Police struggle to deter rising catalytic converter thefts

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States across the country are taking steps to prevent theft of catalytic converters

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RICHMOND, Va. — In the small town of Lawrenceville, Virginia, a van owned by Poplar Mount Baptist Church was put out of commission for weeks after thieves disconnected the catalytic converter from its exhaust system.

Several months later, across town, a catalytic converter from a van owned by First Baptist Church exploded.

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Following similar crimes, a total of 15 church vans and 13 other vehicles were targeted in the city, part of a nationwide surge in thefts of catalytic converters.

Theft of exhaust emissions control devices has skyrocketed over the past two years as the prices of the precious metals in them skyrocketed. Thieves can expect to get anywhere from $50 to $300 if they sell converters to scrap yards, which sell them to recycling facilities to retrieve precious metals, including platinum, palladium, and rhodium.

For victims, the cost of replacing a stolen catalytic converter can easily exceed $1,000 and leave their vehicle unattended for days or weeks as the part is ordered and installed. This can make owners feel insecure.

John Robinson, a member of the Poplar Mount Baptist Church, said, “Just to realize that church property was attacked by thieves was disheartening.”

Robinson said the cost to replace a stolen converter is about $1,000. The theft was covered by insurance, but the church had to pay its $250 deductible and was unable to use the van for six weeks as it waited for a new part in a mechanic’s yard.

The National Insurance Crime Bureau said the number of catalytic converter thefts reported in claims by insurance companies increased from 3,389 in 2019 to 14,433 in 2020. NICB President David Glave said there has been a significant increase in thefts since the start of the COVID-19 pandemic. ,

“This is an opportunistic crime,” Glave said in a statement. “As the value of the precious metals contained within catalytic converters continues to rise, so has the number of thefts of these devices. In times of crisis, there is a clear correlation between limited resources and the disruption of the supply chain that motivates investors. It does. These precious metals.”

The rise in theft has prompted states across the country to impose harsher penalties and new requirements for scrap metal dealers who buy converters. Ten states enacted new legislation in 2021, including laws in Arkansas, South Carolina, and Texas, that include proof of ownership, vehicle identification number, seller’s home address and driver’s license number used to maintain records of purchases. Requires buyers of Scrap Metal Gone Converters. Insurance Crime Bureau.

In North Carolina, a law that took effect December 1, makes catalytic converter theft a Class I offense and requires businesses that obtain documentation and maintain detailed records on the people who sold the devices to them. buy catalytic converters.

A bill modeled after the North Carolina law will be introduced in Virginia when the legislature is reconstituted in January. This measure would make the theft of a catalytic converter a felony and assume that someone removed from the vehicle illegally obtained it, unless the person is an authorized scrap seller or has a sale, receipt or other Do not have a document bill.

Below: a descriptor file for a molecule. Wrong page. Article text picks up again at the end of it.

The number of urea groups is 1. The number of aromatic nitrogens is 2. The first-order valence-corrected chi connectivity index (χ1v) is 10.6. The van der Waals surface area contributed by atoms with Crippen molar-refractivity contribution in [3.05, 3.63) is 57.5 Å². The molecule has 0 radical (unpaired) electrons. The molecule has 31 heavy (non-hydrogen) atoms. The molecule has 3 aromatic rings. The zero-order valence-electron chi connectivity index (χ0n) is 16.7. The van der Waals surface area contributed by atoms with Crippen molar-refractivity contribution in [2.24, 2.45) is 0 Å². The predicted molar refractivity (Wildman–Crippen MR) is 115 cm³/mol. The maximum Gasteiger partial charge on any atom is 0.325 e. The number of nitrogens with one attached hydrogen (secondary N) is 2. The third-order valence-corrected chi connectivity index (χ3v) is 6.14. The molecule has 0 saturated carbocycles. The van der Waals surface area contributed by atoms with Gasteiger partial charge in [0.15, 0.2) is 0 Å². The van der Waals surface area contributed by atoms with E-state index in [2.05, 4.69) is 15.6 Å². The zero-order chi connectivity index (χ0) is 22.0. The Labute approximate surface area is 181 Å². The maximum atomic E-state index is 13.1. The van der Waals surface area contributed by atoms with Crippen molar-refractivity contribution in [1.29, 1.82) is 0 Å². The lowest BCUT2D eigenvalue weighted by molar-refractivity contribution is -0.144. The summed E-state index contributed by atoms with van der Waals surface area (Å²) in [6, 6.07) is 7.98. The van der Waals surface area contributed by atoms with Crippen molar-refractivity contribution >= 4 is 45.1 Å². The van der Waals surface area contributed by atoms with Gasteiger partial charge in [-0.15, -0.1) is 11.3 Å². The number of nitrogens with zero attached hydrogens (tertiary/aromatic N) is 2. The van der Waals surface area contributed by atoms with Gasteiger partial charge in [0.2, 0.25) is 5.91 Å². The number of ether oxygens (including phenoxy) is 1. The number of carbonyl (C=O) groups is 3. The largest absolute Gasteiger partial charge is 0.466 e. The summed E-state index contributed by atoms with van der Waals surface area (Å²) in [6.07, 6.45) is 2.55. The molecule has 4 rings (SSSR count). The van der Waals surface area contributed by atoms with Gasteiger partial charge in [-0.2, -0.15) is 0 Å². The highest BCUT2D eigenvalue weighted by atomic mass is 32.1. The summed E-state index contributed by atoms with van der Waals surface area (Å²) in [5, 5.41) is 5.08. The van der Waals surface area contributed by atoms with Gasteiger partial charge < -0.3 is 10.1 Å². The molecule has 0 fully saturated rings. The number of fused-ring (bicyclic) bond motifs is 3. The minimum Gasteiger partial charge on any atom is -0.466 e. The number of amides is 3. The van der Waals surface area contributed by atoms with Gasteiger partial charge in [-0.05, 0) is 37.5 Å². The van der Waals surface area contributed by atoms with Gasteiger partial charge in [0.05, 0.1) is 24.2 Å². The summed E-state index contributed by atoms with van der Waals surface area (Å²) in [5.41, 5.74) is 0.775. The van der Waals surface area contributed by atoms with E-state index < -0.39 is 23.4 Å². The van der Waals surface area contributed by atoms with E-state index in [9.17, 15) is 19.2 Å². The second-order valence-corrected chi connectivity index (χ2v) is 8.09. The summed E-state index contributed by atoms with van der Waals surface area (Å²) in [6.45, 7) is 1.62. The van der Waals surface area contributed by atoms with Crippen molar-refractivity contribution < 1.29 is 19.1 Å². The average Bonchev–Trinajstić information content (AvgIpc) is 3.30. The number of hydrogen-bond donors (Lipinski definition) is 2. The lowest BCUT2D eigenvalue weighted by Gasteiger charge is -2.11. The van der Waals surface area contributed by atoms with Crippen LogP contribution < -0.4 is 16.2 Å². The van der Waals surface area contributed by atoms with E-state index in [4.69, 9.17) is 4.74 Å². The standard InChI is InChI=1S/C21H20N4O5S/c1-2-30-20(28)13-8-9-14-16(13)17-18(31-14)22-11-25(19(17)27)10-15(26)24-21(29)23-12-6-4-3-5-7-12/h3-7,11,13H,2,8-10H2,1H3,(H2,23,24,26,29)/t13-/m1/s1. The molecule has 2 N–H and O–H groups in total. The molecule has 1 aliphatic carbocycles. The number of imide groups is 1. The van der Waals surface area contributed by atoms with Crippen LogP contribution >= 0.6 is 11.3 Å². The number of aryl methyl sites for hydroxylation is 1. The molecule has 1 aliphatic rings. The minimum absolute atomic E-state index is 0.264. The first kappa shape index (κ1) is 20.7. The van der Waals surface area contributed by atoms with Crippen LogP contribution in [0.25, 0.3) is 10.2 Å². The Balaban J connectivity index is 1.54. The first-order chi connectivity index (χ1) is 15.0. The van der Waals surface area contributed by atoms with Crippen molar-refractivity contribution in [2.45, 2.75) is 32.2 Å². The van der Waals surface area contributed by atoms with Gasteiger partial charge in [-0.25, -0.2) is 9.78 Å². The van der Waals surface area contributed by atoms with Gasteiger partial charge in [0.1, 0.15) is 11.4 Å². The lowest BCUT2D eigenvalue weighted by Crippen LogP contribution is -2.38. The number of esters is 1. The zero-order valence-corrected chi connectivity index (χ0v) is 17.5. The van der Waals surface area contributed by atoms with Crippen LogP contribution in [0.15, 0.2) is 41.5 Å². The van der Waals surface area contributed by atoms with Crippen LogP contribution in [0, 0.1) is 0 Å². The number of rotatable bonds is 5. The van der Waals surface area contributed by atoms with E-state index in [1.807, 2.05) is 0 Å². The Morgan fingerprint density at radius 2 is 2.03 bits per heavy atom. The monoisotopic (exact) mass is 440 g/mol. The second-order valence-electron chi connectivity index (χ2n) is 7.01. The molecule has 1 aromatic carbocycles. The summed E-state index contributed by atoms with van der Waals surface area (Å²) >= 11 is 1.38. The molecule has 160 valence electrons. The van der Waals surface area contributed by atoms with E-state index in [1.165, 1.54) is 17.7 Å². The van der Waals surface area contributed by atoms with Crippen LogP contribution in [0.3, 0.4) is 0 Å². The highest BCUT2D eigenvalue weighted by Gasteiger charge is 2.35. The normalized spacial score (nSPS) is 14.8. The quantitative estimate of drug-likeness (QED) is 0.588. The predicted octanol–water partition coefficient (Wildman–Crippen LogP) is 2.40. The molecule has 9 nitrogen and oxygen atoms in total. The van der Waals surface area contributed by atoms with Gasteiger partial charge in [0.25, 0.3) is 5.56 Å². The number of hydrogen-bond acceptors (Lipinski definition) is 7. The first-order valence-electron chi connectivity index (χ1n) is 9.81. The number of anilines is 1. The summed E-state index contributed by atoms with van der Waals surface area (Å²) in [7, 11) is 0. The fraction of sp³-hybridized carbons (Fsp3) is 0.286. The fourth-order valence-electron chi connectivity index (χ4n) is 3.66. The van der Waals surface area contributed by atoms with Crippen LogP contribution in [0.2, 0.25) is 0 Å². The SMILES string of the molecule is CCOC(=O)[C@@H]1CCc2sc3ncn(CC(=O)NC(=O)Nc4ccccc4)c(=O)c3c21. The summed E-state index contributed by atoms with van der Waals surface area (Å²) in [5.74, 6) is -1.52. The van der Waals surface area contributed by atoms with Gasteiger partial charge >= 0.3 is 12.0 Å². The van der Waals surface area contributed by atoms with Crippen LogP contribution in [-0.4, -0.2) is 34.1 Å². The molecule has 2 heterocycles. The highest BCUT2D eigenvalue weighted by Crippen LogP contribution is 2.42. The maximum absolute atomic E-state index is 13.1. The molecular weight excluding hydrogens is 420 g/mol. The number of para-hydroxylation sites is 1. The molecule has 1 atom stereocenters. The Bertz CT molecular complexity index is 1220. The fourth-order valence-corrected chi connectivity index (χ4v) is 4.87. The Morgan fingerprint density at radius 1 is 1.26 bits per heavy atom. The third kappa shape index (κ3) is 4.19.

“It would be more risky for thieves to steal them,” said Sen. Frank Ruff Jr., who sponsored the bill. “Sellers have to show more recognition, and then at the same time, the salvage dealer won’t want to get in trouble, so he or she will be less likely to allow them to sell.”

Brunswick County Sheriff Brian Roberts, who has seen the number of thefts in his rural area jump from seven to nine a year to 28 this year, said converters can be stolen within minutes. He said thieves only needed to crawl under a vehicle and use a battery-operated reciprocating saw to cut the metal and remove that part.

In Henrico County, where about 540 catalytic converters have been reported stolen this year, police have made public service announcements to raise awareness.

David Overby, owner of Auto Repair Plus, said he spent more than $5,000 on a security system with lighting and cameras after thieves repeatedly stole catalytic converters from his customers’ cars in their parking lots. Overby said police arrested two men while stealing converters in their cameras, but added that under current law, they were charged with only one misdemeanor.

“These people should be held accountable in some way, not slapped on their wrists,” Overby said.

At Chesterfield Auto Parts, where customers can pull parts from junk cars, owner Troy Weber said his workers remove catalytic converters before making the vehicles available to the public, then reassemble the equipment in steel before selling them to auto recyclers. Locked in containers. He added that this does not deter thieves from trying to break in.

“People constantly cut our fences to try to steal catalytic converters,” he said.

Henrico Police Chief Eric English said catalytic converters had been disconnected from vehicles parked in the homeowners’ driveways. The police have advised people about theft prevention measures including protective cover and cover for converters. They have offered a stencil on catalytic converters to allow scrap yard dealers and recyclers to more easily identify a stolen converter.

“It’s definitely something that we have to hold onto because it’s angering a lot of families and a lot of people,” English said. “It’s not something people deserve to be with them.”


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